This ‘delegation’ requested Doctor ji that the country should get independence from this movement and therefore the Sangh should not be left behind. At that time, when a gentleman told the doctor that he was ready to go to prison, the doctor said to him, “Sure you are going, but who will take care of your family?” The gentleman said, “I have made appropriate arrangements not only to manage the family for two years, but also to pay the fine as required.” On this the doctor said, “You have made all the arrangements, so now go out to do the work of the Sangh for two years.” After going home, those gentlemen did not go to jail or go out to do Sangh work. ” (Shri Guruji Samagra, Volume 4, pages 39-40)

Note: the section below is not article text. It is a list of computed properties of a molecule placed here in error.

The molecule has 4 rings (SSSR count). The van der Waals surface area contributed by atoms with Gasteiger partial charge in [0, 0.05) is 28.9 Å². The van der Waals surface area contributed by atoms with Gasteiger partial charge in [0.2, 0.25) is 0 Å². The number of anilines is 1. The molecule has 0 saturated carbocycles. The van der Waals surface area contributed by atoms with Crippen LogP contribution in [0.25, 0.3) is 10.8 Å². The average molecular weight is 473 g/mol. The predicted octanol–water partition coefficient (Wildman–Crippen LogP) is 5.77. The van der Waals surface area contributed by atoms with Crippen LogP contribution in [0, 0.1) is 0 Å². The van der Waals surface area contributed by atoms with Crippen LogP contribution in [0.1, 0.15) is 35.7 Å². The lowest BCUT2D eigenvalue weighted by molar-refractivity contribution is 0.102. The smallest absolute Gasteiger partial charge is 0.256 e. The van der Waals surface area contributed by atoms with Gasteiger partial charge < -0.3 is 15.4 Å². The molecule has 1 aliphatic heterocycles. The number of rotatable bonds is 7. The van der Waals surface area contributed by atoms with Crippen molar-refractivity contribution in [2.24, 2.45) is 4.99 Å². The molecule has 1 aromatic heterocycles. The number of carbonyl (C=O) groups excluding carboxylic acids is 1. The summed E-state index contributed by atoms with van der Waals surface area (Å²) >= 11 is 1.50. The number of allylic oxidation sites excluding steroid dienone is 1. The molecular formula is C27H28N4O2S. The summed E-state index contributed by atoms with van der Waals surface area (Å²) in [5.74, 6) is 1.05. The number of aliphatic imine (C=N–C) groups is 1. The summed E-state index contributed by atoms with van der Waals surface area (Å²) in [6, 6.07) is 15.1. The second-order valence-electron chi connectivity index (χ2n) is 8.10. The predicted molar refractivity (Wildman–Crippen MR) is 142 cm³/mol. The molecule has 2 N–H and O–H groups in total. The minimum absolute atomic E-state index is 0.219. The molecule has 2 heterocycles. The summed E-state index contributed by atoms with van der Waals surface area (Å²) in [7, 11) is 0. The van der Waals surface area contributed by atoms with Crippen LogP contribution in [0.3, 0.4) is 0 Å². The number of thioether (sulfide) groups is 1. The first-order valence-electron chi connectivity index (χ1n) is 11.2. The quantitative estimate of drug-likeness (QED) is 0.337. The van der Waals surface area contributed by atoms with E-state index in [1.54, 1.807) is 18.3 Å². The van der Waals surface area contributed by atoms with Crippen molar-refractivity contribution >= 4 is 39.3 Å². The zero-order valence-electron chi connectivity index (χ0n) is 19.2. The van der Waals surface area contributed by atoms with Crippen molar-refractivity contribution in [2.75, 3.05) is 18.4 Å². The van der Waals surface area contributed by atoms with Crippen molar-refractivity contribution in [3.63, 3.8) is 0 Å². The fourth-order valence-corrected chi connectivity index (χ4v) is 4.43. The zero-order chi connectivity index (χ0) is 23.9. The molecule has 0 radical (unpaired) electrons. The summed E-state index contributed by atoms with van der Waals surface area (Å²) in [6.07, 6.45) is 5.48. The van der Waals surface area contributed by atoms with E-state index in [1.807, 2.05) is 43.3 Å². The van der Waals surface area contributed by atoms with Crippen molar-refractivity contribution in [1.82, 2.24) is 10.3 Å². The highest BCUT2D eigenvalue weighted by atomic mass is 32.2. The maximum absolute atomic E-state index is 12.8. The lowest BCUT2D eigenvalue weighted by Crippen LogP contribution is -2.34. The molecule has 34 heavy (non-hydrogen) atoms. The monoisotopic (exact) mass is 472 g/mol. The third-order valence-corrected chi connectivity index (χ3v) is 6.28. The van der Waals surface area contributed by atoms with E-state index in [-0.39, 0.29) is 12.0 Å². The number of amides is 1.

This account presented by Golwalkar clearly shows that the aim of the RSS was to discourage and indifference the common people to the freedom struggle. Especially those patriots, who used to come home wanting to do something against British rule. Incidentally, the attitude of the RSS towards the Quit India movement of 1942 can also be known from this statement by Golwalkar: “Even in 1942 there was a strong movement in the minds of many people. Till and all at that time the regular work of the Sangh continued. Apparently the Sangh decided to do nothing. But there was agitation in the minds of the Sangh volunteers. The Sangh was said to be an organization of inactive people, the his words are meaningless. Not only the people outside, but many Sangh volunteers also said so. He also got very angry.” (Shri Guruji Samagra, Volume 4, Page 40)